Ruth Reichl: It is a huge problem, when I was the editor of Gourmet and young editors would come and say to me, "I'm pregnant," and I would say, "Are you coming back to work?" And they always said, "Yes," and my classic response was, "Now you're going to understand what true guilt is." Because no matter where you are, you feel like you should be somewhere else and trying to make a workplace where, if a kid gets sick or there's no school and they can bring them. It's really a problem that we as a society have to deal with, and deal with soon, because women shouldn't have to go through the, "Oh my God, the school just called, I have to leave work and I'm in the middle of something else." We really need to figure out how to make the workplace everywhere.

Sian Wyn Owen: You want quality, you also want ... I think running a kitchen you want the quality of life for the men and the women. So you want the chefs, and all the employees not just to be so tunnel visioned that all they're doing is working. So they have to have the good hours, so that they can have a home life, and they can read about cooking and they can eat out, and they can cook at home, and they can have a dialogue with food that isn't just being in the professional kitchen. Which, when you're working the hours, you lose your passions.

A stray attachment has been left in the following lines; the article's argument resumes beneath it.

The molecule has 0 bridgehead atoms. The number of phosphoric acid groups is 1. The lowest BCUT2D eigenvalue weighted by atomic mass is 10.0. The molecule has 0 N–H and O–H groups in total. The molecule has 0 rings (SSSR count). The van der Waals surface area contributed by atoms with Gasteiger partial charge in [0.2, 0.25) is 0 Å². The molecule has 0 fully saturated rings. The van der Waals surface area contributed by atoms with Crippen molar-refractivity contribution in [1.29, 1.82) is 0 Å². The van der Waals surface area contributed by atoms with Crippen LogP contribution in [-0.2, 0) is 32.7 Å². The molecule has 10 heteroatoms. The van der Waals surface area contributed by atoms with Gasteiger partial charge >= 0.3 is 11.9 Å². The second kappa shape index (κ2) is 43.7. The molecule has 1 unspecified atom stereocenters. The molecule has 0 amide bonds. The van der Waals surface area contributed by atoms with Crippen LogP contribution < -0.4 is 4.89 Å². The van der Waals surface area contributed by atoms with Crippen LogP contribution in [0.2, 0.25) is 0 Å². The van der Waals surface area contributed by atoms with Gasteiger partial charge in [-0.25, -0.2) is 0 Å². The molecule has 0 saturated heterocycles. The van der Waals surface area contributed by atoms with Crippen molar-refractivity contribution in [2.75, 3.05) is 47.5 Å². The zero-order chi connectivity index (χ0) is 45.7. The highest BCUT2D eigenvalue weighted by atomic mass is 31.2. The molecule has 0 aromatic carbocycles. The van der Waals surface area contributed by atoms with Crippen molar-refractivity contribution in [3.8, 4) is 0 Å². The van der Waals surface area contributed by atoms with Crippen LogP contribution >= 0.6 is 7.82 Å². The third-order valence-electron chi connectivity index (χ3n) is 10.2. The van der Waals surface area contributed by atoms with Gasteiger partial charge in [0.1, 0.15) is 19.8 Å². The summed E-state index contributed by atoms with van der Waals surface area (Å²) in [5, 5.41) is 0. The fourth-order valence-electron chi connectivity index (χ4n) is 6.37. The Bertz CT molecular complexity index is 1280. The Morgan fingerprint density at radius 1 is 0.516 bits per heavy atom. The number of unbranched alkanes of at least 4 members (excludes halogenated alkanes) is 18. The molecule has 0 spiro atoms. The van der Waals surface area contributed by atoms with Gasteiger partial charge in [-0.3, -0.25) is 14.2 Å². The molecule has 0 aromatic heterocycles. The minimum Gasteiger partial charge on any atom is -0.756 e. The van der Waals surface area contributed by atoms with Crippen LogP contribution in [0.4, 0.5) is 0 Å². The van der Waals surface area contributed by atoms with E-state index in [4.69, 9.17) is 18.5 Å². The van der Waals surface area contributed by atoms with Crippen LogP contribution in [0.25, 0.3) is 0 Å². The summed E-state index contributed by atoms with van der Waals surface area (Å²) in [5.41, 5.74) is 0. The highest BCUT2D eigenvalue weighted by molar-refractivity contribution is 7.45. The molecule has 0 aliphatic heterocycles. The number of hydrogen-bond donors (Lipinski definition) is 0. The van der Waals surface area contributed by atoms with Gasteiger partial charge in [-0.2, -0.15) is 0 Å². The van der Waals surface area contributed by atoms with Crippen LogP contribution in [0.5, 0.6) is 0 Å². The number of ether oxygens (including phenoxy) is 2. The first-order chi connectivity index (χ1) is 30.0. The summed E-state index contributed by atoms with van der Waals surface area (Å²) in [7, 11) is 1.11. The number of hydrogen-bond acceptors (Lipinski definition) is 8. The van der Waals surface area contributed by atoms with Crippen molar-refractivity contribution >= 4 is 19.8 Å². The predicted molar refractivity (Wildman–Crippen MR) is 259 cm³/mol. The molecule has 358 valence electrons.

Sian Wyn Owen: So the reason you go into a pretty badly paid job to begin with is because you're passionate about food, but then you can't sustain it because you're working too long hours. So we really pride ourselves on the fact that people can have a home life as well, across the board, so you love coming to work, you love going home. There's no shame in saying actually, "I want to go home. I'm looking forward to cooking something tonight at home for my friends." That is the best thing if you can have that balance. Then you can work in the job for a very long time.

Ruth Rogers: We also are very engaged with the people who work for us. So, it's quite a small team. We employ probably all together about 90 people, 100 people, but in the kitchen ...

Ruth Reichl: That's a lot.